If they have a downside, it is their short flowering season—usually about four weeks—compared to their modern cousins; but the majority of them compensate by offering interest in other seasons, with attractive foliage or with sprays of bright autumn fruits.
In drawing up its shortlist, the GPP Rose Advisory Group considered a variety of flower colors and growth habits along with such qualities as fall foliage color, thornless canes, and, of course, fragrance.
Two of the chosen ramblers are sister roses, bred in France by the gardener to the Duke of Orleans almost two hundred years ago. ‘Adelaide d’Orleans’ is the more fragrant of the pair, scented like primroses. Its powder-pink buds open into semi-double flowers whose silky white petals fan back slightly from a central boss of golden stamens. The fragrance, like that of most ramblers, is cast on the air rather than held within the flower. This rose has particularly sinuous canes and flower trusses on thin, plum-tinged lateral branches, making it a natural for training through lattice, or draping gracefully over a pergola.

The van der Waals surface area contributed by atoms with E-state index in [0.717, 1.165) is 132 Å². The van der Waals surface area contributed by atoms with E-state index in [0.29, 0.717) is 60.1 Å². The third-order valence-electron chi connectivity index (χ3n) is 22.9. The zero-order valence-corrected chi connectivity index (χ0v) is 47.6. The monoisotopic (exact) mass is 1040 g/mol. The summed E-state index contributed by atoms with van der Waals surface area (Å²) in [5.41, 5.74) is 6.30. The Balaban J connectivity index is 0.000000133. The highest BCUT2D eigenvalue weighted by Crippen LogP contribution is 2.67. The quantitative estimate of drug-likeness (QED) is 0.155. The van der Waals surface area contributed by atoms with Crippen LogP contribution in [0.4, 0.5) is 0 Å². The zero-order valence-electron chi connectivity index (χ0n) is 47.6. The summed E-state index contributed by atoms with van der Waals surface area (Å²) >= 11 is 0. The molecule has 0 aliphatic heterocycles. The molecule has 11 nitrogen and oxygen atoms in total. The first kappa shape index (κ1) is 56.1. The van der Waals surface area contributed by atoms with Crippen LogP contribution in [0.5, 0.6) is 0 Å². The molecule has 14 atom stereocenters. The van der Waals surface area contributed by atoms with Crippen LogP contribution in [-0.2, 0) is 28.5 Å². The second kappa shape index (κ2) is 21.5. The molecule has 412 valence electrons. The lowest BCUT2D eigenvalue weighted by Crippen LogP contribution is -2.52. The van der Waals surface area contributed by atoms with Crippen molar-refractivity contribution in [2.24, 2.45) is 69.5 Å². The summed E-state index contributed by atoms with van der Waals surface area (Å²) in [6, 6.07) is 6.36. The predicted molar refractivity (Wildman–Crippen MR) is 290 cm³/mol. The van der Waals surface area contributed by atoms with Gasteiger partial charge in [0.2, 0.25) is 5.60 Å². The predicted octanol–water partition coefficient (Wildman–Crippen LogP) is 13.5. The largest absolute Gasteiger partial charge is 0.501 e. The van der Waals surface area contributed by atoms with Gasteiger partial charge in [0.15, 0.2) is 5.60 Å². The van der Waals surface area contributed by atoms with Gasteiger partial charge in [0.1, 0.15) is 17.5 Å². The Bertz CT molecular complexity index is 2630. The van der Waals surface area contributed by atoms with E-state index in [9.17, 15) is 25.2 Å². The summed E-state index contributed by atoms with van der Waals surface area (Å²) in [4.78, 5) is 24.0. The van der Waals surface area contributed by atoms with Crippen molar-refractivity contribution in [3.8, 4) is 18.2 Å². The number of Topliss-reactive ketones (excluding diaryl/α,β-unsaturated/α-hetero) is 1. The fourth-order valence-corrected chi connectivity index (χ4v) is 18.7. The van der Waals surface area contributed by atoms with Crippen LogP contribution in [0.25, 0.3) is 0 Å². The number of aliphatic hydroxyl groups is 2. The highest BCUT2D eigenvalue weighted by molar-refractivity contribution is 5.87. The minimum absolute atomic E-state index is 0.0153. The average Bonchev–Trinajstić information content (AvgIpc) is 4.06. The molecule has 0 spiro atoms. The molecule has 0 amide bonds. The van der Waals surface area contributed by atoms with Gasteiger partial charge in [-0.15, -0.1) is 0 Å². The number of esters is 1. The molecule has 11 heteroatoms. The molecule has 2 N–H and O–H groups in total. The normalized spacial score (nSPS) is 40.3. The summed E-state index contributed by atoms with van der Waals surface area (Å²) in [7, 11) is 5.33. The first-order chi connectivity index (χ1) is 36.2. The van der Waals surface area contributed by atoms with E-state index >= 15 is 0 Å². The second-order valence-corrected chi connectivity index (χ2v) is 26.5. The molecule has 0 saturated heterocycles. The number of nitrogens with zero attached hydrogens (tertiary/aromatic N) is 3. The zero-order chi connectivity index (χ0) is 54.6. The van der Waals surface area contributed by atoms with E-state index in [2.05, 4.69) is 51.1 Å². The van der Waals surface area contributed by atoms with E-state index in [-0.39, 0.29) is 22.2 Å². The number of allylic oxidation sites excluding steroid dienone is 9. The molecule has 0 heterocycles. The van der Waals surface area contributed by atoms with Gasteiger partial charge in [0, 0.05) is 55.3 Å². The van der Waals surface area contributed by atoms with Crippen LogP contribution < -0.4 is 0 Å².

`Felicite et Perpetue’ has less scent and stiffer canes but compensates by being showier. Generous clusters of raspberry-pink buds open into surprisingly white rosettes, like miniature wedding car decorations. Exceptionally healthy, its sensitive leaves react badly to sprays. It does not like to be pruned, although some older canes should be cut out at the base every year to avoid congestion and to make the most of the younger, more attractive growth.